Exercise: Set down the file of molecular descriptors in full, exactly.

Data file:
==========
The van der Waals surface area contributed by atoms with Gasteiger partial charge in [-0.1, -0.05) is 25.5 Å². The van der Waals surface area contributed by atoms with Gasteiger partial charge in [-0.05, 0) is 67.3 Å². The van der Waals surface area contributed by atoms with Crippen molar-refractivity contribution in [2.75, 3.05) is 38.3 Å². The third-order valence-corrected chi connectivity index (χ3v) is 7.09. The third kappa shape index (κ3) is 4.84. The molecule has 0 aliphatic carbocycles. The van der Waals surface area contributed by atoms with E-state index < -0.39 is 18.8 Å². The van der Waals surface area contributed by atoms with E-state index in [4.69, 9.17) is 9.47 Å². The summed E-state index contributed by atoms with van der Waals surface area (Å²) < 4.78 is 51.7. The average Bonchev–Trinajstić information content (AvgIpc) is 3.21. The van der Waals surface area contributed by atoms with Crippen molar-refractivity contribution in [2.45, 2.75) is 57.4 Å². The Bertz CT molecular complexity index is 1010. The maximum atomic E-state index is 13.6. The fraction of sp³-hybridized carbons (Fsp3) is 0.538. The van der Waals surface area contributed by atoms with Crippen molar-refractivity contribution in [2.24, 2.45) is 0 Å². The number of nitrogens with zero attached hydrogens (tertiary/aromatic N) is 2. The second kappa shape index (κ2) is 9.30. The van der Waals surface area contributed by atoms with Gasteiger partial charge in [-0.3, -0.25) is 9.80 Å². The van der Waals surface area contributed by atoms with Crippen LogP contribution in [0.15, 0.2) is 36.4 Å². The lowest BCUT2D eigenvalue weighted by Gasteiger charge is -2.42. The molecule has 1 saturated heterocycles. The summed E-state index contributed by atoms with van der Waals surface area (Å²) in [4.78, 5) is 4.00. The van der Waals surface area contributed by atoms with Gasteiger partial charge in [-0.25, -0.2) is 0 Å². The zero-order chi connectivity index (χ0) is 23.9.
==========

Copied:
The van der Waals surface area contributed by atoms with Gasteiger partial charge in [-0.1, -0.05) is 25.5 Å². The van der Waals surface area contributed by atoms with Gasteiger partial charge in [-0.05, 0) is 67.3 Å². The van der Waals surface area contributed by atoms with Crippen molar-refractivity contribution in [2.75, 3.05) is 38.3 Å². The third-order valence-corrected chi connectivity index (χ3v) is 7.09. The third kappa shape index (κ3) is 4.84. The molecule has 0 aliphatic carbocycles. The van der Waals surface area contributed by atoms with E-state index < -0.39 is 18.8 Å². The van der Waals surface area contributed by atoms with E-state index in [4.69, 9.17) is 9.47 Å². The summed E-state index contributed by atoms with van der Waals surface area (Å²) < 4.78 is 51.7. The average Bonchev–Trinajstić information content (AvgIpc) is 3.21. The van der Waals surface area contributed by atoms with Crippen molar-refractivity contribution in [2.45, 2.75) is 57.4 Å². The Bertz CT molecular complexity index is 1010. The maximum atomic E-state index is 13.6. The fraction of sp³-hybridized carbons (Fsp3) is 0.538. The van der Waals surface area contributed by atoms with Crippen molar-refractivity contribution in [2.24, 2.45) is 0 Å². The number of nitrogens with zero attached hydrogens (tertiary/aromatic N) is 2. The second kappa shape index (κ2) is 9.30. The van der Waals surface area contributed by atoms with Gasteiger partial charge in [-0.3, -0.25) is 9.80 Å². The van der Waals surface area contributed by atoms with Crippen LogP contribution in [0.15, 0.2) is 36.4 Å². The lowest BCUT2D eigenvalue weighted by Gasteiger charge is -2.42. The molecule has 1 saturated heterocycles. The summed E-state index contributed by atoms with van der Waals surface area (Å²) in [4.78, 5) is 4.00. The van der Waals surface area contributed by atoms with Gasteiger partial charge in [-0.25, -0.2) is 0 Å². The zero-order chi connectivity index (χ0) is 23.9.